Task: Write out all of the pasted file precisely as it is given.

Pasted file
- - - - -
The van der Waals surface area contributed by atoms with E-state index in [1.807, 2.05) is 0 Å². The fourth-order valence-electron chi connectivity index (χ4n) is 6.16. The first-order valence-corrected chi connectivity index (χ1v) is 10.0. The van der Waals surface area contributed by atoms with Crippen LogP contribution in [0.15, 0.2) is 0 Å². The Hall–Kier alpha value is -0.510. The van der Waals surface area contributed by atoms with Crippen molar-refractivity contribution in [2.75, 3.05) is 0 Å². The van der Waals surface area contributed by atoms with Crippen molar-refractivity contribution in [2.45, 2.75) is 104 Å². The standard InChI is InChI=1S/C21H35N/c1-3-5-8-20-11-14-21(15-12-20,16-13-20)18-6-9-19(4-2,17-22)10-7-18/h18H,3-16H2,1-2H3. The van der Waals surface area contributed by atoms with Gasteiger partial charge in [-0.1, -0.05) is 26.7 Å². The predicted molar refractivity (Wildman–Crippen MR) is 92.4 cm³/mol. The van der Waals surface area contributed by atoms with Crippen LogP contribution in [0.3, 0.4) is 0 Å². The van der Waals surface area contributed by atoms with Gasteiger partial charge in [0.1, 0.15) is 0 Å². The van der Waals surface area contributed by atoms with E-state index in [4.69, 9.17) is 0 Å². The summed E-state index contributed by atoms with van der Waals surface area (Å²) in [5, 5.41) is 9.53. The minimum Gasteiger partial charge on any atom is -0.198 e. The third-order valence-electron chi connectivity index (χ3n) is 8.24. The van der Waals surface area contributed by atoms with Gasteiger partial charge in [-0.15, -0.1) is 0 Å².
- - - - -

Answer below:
The van der Waals surface area contributed by atoms with E-state index in [1.807, 2.05) is 0 Å². The fourth-order valence-electron chi connectivity index (χ4n) is 6.16. The first-order valence-corrected chi connectivity index (χ1v) is 10.0. The van der Waals surface area contributed by atoms with Crippen LogP contribution in [0.15, 0.2) is 0 Å². The Hall–Kier alpha value is -0.510. The van der Waals surface area contributed by atoms with Crippen molar-refractivity contribution in [2.75, 3.05) is 0 Å². The van der Waals surface area contributed by atoms with Crippen molar-refractivity contribution in [2.45, 2.75) is 104 Å². The standard InChI is InChI=1S/C21H35N/c1-3-5-8-20-11-14-21(15-12-20,16-13-20)18-6-9-19(4-2,17-22)10-7-18/h18H,3-16H2,1-2H3. The van der Waals surface area contributed by atoms with Gasteiger partial charge in [-0.1, -0.05) is 26.7 Å². The predicted molar refractivity (Wildman–Crippen MR) is 92.4 cm³/mol. The van der Waals surface area contributed by atoms with Crippen LogP contribution in [0.3, 0.4) is 0 Å². The van der Waals surface area contributed by atoms with Gasteiger partial charge in [0.1, 0.15) is 0 Å². The van der Waals surface area contributed by atoms with E-state index in [4.69, 9.17) is 0 Å². The summed E-state index contributed by atoms with van der Waals surface area (Å²) in [5, 5.41) is 9.53. The minimum Gasteiger partial charge on any atom is -0.198 e. The third-order valence-electron chi connectivity index (χ3n) is 8.24. The van der Waals surface area contributed by atoms with Gasteiger partial charge in [-0.15, -0.1) is 0 Å².